Home » Family » No Longer Needed – Friday Fictioneers

No Longer Needed – Friday Fictioneers

I really wasn’t going to touch this one.  And then I couldn’t help but go back 23 years.  This week’s photo is supplied by Roger Bultot.  Thanks, always to Rochelle for hosting this weekly gathering.  If you want to play along, just click on the frog below and add your link to your 100 words.

©Roger Bultot

High Chair — Nee & Wee

No Longer Needed

Why did you throw out the highchair?

I didn’t throw it out, I left it on the curb for anyone to pick it up.  It’s not like we need it anymore.

What if we have another baby?

What if we don’t?  What if he was our one and only?  I can’t walk past that thing just like I can’t leave his room the way it is.  I’m turning it into a reading room.

I get it and I’ll help you.  …  Do you think one day we can try for a family again?

Yes.  When my heart doesn’t hurt so much.


Austin’s Room




163 thoughts on “No Longer Needed – Friday Fictioneers

  1. It sounds rather like one grieving parent is ready to move on, and the other one isn’t. I read an interesting phrase the other day, something about couple’s never knowing how much of a buffer zone there is in their relationship until tragedy strikes. Sadly, it often seems not that much. Lovely story, Dale.

    Liked by 1 person

    • It really is the case. I think it must be rare for both to be able to move forward at the same time (and why 75 to 95% of couples split up after the loss of a child)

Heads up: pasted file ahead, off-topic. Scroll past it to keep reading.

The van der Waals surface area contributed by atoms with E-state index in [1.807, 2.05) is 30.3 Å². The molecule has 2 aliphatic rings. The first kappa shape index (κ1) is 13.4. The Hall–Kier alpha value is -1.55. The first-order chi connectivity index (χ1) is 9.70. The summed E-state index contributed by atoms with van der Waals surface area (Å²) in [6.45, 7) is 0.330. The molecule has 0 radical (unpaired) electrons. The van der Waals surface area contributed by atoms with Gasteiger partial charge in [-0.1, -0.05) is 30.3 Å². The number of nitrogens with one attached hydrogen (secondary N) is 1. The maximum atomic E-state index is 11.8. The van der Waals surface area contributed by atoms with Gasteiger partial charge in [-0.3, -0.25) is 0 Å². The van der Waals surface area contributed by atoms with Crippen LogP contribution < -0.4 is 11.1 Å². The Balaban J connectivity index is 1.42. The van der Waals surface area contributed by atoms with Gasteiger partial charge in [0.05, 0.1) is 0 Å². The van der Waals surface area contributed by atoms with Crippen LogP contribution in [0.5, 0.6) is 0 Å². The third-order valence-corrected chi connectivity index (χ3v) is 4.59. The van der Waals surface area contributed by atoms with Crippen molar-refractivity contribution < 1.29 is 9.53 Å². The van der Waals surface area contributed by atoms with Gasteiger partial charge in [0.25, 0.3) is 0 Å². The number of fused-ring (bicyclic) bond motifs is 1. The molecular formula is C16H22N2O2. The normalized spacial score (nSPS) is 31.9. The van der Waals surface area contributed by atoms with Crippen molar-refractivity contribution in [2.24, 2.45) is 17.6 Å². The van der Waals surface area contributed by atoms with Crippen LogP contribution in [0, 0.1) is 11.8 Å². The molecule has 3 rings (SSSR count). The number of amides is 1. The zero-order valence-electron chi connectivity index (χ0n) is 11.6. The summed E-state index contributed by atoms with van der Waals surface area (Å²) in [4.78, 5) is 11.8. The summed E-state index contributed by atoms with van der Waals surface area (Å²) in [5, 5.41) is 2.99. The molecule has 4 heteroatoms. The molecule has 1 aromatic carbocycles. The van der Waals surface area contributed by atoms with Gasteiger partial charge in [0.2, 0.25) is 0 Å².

Thank you, Sandra.


  2. A sad slice of life that some people & couples can’t move forward on. It’s a great testimony of faith and endurance to those that can. When you think the world has ended, life can give so many more beautiful experiences. You are a strong lady and I’m glad you are a survivor. And a darn good writer. Well done.

    Liked by 1 person

    • It’s a tough challenge to go through. We were far from the first and not even close to the last. I think that’s what I use in situations. When you look outside your little world you find comfort in that.
      I look forward to life with all its challenges!
      Thank you for your lovely comment, Jan.


  3. My phone would not let me comment yesterday night, so I’m writing now from my computer – I am glad you wrote, even as I wasn’t sure you would … and it is so very valuable that you had. Broken hearts heal and break along the same achy seams, don’t they? It never goes away, but perhaps it becomes more tolerable. For it must. Much love …

    Liked by 1 person

    • Phones and WP are not always friendly, are they? I’m glad you’re glad I did. I worry that I go to this subject too often, truth be told. I don’t want to come off as one of those who is stuck – which you know I’m not. Yes, hearts can take such a beating. I’m impressed at how much, sometimes. It definitely becomes more tolerable.
      Much love right back.

      Liked by 1 person

      • I don’t find you to be stuck. I find you to be speaking the truth of how loss REMAINS part of life. Not necessarily what dictates life, but it is a part of you, of your history, of the associations you might have. It is so important that it is OK to talk about these realities, and I think you are doing a service to others by keeping it real. Perhaps it gives permission for others to speak of their losses … For there is, sometimes, in our society, a sense that it is somehow ‘over’ at some point. It never is. Even when it is a healthy kind of grief – the one that tells a story and is part of the fabric of your history. Not to be hidden or kept secret or minimized, and not to be made the all of it when it no longer is, but sometimes has something to say.